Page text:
In my studio practice, I work with domestic materials — fabrics and found furniture from the house in which I grew up — to explore tensions of the middle-class, suburban home and ideal of the nuclear family. My sculptures, in their reinvention of these objects-turned-materials, stake a new agency over my remembered history of growing up in suburban Texas.
The works treat familiar objects and furnishings as a suburban camouflage. Such interior spaces protect and comfort, but also confine and obfuscate those who inhabit them. I want the works to manipulate these familiar objects enough to expose the psychological underbelly of these domestic environments, questioning how we define our understanding of the home, the institution of family, Southern conservatism, class signifiers, and gendered labor.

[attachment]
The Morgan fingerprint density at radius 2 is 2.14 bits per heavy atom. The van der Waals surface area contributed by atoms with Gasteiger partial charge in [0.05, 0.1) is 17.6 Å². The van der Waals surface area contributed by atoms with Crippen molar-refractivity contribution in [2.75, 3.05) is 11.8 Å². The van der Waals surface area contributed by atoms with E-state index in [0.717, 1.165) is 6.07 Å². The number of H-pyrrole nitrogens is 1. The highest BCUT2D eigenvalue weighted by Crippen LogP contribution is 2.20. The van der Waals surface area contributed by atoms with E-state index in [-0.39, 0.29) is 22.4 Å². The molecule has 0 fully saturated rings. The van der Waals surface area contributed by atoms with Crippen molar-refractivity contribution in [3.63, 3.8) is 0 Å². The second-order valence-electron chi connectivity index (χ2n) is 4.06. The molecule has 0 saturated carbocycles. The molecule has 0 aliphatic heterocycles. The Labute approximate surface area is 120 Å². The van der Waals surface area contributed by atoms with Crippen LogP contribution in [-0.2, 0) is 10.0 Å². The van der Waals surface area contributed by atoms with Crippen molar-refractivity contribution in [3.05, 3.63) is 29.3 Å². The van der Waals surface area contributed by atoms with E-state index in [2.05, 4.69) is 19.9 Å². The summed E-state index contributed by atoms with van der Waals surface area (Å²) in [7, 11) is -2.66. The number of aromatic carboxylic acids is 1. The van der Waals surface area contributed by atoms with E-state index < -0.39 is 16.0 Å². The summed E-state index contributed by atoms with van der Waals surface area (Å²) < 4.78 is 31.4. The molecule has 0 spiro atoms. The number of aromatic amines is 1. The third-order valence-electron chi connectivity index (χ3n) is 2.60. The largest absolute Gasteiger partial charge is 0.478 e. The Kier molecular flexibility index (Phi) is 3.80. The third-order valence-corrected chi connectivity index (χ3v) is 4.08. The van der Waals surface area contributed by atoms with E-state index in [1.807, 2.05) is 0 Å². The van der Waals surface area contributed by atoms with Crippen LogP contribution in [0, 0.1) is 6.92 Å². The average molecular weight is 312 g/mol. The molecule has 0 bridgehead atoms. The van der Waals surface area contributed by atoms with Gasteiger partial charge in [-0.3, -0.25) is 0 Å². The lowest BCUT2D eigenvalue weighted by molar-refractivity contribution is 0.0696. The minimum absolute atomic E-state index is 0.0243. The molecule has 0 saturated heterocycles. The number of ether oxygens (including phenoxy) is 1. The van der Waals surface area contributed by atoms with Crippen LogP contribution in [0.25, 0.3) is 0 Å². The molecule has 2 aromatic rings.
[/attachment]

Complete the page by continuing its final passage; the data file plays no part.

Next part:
My name is Marley Foster. I am an artist and writer, currently working as a Teaching Fellow and MFA Candidate at the University of Houston.
In my studio practice, I reconfigure domestic fabrics and objects of the very recent past in order to question the institutions of home and family as they relate to the American South, gendered labor, and more. I use my personal history as a child who grew up in Suburban Texas in the late 1990s and early 2000s as the entry point into these investigations.
In addition to my studio work, I write arts criticism (most recently for Houstonia magazine) covering local exhibitions, and have also recently published a piece on aesthetic theory and the environment (with the Green Theory and Praxis Journal).